- Food & Drink
- Design & Culture
- Cars, Jets & Yachts
By Chris | May 7 2013
In the galaxy of gemstones, diamonds constitute a solar system all their own.
They have been mined for millennia, representing beauty and prestige for ancient Indian dynasties, European royal families, and modern-day collectors from Antwerp to Auckland.
The prettiest carbon allotropes of them all, diamonds also present a strong argument against ageism: at 3 billion years old, the average diamond might just be the oldest thing you wear.
Elderly status is certainly not slowing them down. Throughout fiscal fluctuations and large-scale demographic shifts, the market for diamonds continues to grow. Following the global economic crisis in 2008, diamond demand rebounded in spades, pushing prices to record levels in 2011. Boston-based global consulting firm Bain & Company forecasts that the international demand for natural diamonds will increase at an average annual rate of 5.9 percent through 2020.
Currently, the US is the largest consumer of polished diamonds, thanks in no small part to gemstone juggernaut New York City. A whopping 50 percent of diamond sales worldwide take place in New York, where annual diamond sales can approach $34 billion.
But new markets like the United Arab Emirates, India and China are rapidly emerging. Bain & Company predicts that India and China will overtake the United States as the top consumers of diamonds by 2020, with a 50 percent estimated increase in incremental global demand.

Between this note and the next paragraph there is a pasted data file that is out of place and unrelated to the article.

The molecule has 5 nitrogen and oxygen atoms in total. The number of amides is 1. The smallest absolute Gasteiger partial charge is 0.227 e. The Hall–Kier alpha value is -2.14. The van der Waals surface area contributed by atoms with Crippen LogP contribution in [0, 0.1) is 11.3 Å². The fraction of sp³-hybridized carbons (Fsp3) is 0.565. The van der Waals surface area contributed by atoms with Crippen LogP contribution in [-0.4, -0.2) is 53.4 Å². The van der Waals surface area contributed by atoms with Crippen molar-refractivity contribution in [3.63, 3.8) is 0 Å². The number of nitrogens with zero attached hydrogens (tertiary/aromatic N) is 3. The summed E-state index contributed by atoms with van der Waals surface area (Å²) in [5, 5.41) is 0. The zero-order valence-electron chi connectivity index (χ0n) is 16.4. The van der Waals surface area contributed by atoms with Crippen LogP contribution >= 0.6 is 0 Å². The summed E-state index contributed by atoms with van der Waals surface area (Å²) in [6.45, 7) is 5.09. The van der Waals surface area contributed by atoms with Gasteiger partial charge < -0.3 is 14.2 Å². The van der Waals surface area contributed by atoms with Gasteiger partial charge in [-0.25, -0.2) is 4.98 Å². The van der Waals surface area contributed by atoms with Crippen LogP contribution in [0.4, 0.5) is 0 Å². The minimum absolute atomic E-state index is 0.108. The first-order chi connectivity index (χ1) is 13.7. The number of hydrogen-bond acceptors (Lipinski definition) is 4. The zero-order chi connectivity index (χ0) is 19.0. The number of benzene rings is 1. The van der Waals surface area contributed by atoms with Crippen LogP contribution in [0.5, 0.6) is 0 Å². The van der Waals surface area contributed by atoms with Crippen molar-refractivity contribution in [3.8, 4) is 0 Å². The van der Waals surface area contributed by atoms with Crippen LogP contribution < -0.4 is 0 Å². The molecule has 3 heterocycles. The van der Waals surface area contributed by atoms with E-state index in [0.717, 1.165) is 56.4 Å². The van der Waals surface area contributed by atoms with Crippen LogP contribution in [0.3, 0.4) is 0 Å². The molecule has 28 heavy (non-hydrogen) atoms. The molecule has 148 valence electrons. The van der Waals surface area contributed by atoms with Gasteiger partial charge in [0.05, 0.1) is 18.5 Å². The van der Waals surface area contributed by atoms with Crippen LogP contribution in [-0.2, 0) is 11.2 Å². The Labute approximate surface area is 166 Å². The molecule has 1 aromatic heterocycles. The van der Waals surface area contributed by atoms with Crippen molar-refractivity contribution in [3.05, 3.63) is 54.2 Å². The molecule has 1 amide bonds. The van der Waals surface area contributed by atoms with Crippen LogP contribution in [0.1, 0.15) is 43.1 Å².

Historically, most of the world’s premier diamonds – and the majority of those on our list – were discovered in mines in South Africa and India. Destinations like Canada, Brazil and Australia have recently uncovered incredible natural resources as well, and are pursuing elevated standards of authenticity and mining conditions.
In late 2012, Russia announced it had discovered an immense diamond source beneath a 62-mile-wide asteroid crater in Siberia. The 35 million-year-old impact site, named Popigai Astroblem, is estimated to have approximately ten times as much hard diamond material than what exists in current global reserves.
As new resources and markets emerge, we took a closer look at the most expensive diamonds ever sold. From the pink and colorless sparklers upending auction records in Hong Kong and Geneva, to the deep blue majesty of the historic Hope Diamond, the world’s premier stones vary in size, color and origin.
What they have in common is timeless beauty and unparalleled international value. How many other 3-billion-year-old carbon allotropes can say that?
In November 2012, this 76.02-carat diamond set a new record for the most expensive colorless diamond per carat ever sold at auction.
Originally discovered in the Golconda mines in India, the cushion-shaped diamond was named for Austria’s Archduke Joseph August, the great-grandson of a Roman emperor and a French king.
This rectangular, emerald-cut diamond was nicknamed “perfect pink” for its intense color. Discovered in India, it weighs in at 14.23 carats. In 2010, Christie’s Hong Kong sold the Perfect Pink to an anonymous buyer after an intense bidding war. At the time of sale, Christie’s reported that it had auctioned only 18 pink diamonds larger than 10 carats in its 244-year history.
This deep blue, 31.06-carat stone has a royal past. In the 17th Century, Spanish king Philip IV included it in his daughter’s dowry, after which it became part of the crown jewels of both Austria and Bavaria.
In 2008, English jeweler Laurence Graff purchased the stone, then called der Blaue Wittelsbach, from Christie’s London. He worked with a diamond cutter to remove all impurities, and renamed it the Wittelsbach-Graff.